Guide to Advanced Surgery for The Spine
Why Choose Cedars-Sinai Marina del Rey Hospital for Radiculopathy Treatment?
Our highly-experienced spinal surgeons perform sophisticated treatment procedures to help their patients find long-lasting pain relief from radiculopathy symptoms. At Cedars-Sinai Marina del Rey Hospital, the surgeons use state-of-the-art surgical equipment and offer minimally invasive procedures that help you undergo pinched nerve treatment with minimal pain.
The term radiculopathy describes a cluster of symptoms that result from compression or inflammation of spinal nerve roots. These symptoms usually appear along the pathway of the nerves, and not at the point where the compression has occurred. The symptoms of radiculopathy include a long-term back or neck pain, which travels along a nerve to other parts of your body, numbness, a "pins and needles" or burning or tingling sensation in your arms and legs, muscle weakness, and loss of a reflex.
Pinched nerves or nerve root compression in the spinal column most commonly occurs because of direct pressure from a herniated disc (slipped disc), bone spur formation, or soft tissue swelling. This disrupts the signals between the brain and the nerve endings. Radiculopathy is most likely to happen in your lower back, but may also occur in the neck region. A pinched nerve in the cervical spine can cause numbness in your fingers and hands. The treatment of radiculopathy depends on the underlying causes.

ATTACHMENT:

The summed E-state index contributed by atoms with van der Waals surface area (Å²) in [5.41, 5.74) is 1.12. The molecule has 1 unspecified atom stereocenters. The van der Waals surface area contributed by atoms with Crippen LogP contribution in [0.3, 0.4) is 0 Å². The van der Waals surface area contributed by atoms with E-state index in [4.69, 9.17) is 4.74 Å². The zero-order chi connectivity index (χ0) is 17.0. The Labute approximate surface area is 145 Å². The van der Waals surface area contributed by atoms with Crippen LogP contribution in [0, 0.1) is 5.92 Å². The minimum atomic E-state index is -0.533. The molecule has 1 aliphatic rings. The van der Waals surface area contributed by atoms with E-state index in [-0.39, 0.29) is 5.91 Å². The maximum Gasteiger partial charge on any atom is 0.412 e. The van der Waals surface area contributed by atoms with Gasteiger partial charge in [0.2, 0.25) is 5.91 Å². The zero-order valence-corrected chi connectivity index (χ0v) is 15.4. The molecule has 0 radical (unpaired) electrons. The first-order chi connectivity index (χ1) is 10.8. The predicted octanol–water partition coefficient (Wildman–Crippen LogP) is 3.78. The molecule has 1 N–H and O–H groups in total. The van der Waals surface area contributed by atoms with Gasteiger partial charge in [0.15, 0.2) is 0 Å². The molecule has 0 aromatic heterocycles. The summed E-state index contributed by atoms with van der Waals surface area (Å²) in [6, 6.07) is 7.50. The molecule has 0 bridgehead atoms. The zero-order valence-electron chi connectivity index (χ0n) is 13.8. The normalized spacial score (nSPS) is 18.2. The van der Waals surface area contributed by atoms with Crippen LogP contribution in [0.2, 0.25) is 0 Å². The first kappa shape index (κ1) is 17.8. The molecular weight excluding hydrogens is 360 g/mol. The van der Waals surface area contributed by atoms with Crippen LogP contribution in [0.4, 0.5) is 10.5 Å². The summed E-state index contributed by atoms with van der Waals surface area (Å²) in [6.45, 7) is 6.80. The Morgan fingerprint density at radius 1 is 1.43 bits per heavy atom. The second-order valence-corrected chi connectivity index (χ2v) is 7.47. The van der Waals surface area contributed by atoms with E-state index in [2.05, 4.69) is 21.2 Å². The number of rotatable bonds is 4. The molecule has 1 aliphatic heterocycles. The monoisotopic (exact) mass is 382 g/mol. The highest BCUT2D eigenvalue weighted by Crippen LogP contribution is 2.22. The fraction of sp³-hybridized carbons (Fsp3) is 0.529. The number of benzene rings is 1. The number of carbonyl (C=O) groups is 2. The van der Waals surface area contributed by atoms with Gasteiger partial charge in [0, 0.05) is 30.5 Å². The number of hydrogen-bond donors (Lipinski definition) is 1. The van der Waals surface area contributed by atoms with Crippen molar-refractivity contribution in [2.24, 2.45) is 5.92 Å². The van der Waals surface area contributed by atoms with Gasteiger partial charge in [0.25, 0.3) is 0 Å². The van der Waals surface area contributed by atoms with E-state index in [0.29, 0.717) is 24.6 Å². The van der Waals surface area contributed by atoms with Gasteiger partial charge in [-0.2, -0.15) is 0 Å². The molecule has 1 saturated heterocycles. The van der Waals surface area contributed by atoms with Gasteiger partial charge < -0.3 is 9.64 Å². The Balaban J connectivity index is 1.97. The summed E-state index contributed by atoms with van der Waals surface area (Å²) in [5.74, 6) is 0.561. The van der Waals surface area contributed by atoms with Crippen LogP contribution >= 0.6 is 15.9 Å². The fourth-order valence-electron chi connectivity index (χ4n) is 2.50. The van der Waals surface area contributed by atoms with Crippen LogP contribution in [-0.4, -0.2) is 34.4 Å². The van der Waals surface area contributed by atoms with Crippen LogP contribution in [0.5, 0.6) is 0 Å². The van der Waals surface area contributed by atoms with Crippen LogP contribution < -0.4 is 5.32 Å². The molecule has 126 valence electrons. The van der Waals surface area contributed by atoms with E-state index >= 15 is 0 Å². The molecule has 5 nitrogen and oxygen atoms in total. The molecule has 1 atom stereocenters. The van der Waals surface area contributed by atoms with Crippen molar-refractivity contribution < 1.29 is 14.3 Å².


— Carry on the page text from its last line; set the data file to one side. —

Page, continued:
Radiculopathy - Surgical Procedures Performed at Cedars-Sinai Marina del Rey Hospital
Spinal surgery is recommended when all the conservative treatment options prove to be ineffective in providing relief from radiculopathy symptoms or if there are signs of nerve damage. Surgery can relieve your symptoms as well as remove the source that exerts pressure on the nerve roots.
At Cedars-Sinai Marina del Rey Hospital, spinal surgeons make use of advanced techniques to perform spinal decompression. In a majority of radiculopathy patients, spinal decompression is advised during which a small portion of the damaged spine is removed to avoid the pinching of the nerve roots. In some patients, a stabilization surgery will be necessary to improve the stability of the spine and relieve the pressure exerted on the pinched nerve.
Minimally invasive spinal surgery is preferred over traditional open surgery because of its benefits such as short recovery period, safety and effectiveness, and lesser risk of complications. During minimally invasive spinal decompression procedures, the muscles and tissues are spared from being damaged as it requires only a 1-inch incision to create an approach to your spine. Then, the bone, ligament, or any other tissue that compresses on the nerve roots is removed. The procedures involved in minimally invasive decompression include the following: